Spain is not in favour of using the European Union (EU)’s anti-piracy naval force, known as Operation Atalanta, to protect Israel-bound merchant ships from Yemen’s Houthi militia in the Red Sea, Prime Minister Pedro Sanchez shared on Wednesday, Reuters reported.
The Spanish premier told reporters that his country does not oppose the creation of a different mission in the Red Sea, while Operation Atalanta has been fighting piracy in the Indian Ocean since 2008.
On Sunday, the Spanish Interior Ministry confirmed to Agence France-Presse that Madrid “will not participate” in such a mission, without explaining the reason.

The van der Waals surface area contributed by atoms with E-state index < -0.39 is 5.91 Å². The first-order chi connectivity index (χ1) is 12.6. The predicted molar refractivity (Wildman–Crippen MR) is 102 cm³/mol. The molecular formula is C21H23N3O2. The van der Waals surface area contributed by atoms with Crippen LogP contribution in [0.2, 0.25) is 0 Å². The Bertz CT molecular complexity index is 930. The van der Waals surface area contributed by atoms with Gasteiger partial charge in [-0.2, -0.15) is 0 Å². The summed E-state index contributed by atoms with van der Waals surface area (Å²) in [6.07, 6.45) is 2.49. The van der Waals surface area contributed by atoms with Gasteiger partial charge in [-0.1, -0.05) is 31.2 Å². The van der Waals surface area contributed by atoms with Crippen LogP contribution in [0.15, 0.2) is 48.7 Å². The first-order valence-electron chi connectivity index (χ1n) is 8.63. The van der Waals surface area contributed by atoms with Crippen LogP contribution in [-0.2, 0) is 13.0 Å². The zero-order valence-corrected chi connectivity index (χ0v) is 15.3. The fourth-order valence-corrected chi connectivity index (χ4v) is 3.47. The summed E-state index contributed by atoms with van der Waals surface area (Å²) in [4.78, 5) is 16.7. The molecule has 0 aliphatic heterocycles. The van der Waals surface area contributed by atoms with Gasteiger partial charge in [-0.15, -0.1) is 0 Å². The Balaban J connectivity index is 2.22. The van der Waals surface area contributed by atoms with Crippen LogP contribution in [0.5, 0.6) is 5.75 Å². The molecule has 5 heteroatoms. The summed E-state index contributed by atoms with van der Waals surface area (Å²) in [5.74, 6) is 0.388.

Madrid’s refusal came despite a phone call on Friday between US President Joe Biden and Sanchez, which specifically focused on “condemning the current attacks launched by the Houthis against commercial ships in the Red Sea,” according to a White House statement.
The Deputy Foreign Minister of the Houthi government Hussein Al-Ezzi commented on the Spanish position on X, formerly Twitter: “We highly appreciate Spain’s refusal to be drawn into the American and British lies regarding the issue of maritime navigation.”
Sanchez explained that Operation Atalanta, which is currently led by Spain and has only one ship, a Spanish frigate, does not have the necessary “specifications” to patrol the Red Sea to prevent Houthi attacks.
“The situation is completely different, and the danger is different,” Sanchez said, stressing that the two missions “have no connection at all.”